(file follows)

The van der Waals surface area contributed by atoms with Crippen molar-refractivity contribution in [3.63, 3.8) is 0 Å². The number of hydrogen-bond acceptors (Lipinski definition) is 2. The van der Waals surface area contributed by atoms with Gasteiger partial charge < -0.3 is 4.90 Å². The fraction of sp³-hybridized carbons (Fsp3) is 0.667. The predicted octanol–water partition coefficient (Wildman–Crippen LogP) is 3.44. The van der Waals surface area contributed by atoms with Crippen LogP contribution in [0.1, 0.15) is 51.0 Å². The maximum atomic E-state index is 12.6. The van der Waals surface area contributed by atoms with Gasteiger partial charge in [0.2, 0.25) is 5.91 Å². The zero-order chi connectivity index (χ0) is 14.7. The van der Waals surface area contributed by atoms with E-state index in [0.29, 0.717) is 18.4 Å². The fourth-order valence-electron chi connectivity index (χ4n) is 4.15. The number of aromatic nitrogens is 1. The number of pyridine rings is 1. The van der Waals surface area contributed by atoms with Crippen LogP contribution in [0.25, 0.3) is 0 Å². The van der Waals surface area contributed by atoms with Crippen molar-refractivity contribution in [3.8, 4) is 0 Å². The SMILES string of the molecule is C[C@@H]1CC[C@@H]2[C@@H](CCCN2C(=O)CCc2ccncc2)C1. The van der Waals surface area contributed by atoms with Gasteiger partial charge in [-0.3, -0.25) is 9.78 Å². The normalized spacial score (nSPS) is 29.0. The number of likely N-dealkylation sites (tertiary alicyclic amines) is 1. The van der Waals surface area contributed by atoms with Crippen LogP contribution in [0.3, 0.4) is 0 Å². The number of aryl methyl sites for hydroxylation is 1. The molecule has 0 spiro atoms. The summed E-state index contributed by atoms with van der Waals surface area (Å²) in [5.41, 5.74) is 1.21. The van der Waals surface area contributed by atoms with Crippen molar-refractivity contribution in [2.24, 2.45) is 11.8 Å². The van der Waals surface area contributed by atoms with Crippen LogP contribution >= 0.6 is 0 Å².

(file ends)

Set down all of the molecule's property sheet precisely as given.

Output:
The van der Waals surface area contributed by atoms with Crippen molar-refractivity contribution in [3.63, 3.8) is 0 Å². The number of hydrogen-bond acceptors (Lipinski definition) is 2. The van der Waals surface area contributed by atoms with Gasteiger partial charge < -0.3 is 4.90 Å². The fraction of sp³-hybridized carbons (Fsp3) is 0.667. The predicted octanol–water partition coefficient (Wildman–Crippen LogP) is 3.44. The van der Waals surface area contributed by atoms with Crippen LogP contribution in [0.1, 0.15) is 51.0 Å². The maximum atomic E-state index is 12.6. The van der Waals surface area contributed by atoms with Gasteiger partial charge in [0.2, 0.25) is 5.91 Å². The zero-order chi connectivity index (χ0) is 14.7. The van der Waals surface area contributed by atoms with E-state index in [0.29, 0.717) is 18.4 Å². The fourth-order valence-electron chi connectivity index (χ4n) is 4.15. The number of aromatic nitrogens is 1. The number of pyridine rings is 1. The van der Waals surface area contributed by atoms with Crippen LogP contribution in [0.25, 0.3) is 0 Å². The van der Waals surface area contributed by atoms with Crippen molar-refractivity contribution in [3.8, 4) is 0 Å². The SMILES string of the molecule is C[C@@H]1CC[C@@H]2[C@@H](CCCN2C(=O)CCc2ccncc2)C1. The van der Waals surface area contributed by atoms with Gasteiger partial charge in [-0.3, -0.25) is 9.78 Å². The normalized spacial score (nSPS) is 29.0. The number of likely N-dealkylation sites (tertiary alicyclic amines) is 1. The van der Waals surface area contributed by atoms with Crippen LogP contribution in [0.3, 0.4) is 0 Å². The number of aryl methyl sites for hydroxylation is 1. The molecule has 0 spiro atoms. The summed E-state index contributed by atoms with van der Waals surface area (Å²) in [5.41, 5.74) is 1.21. The van der Waals surface area contributed by atoms with Crippen molar-refractivity contribution in [2.24, 2.45) is 11.8 Å². The van der Waals surface area contributed by atoms with Crippen LogP contribution >= 0.6 is 0 Å².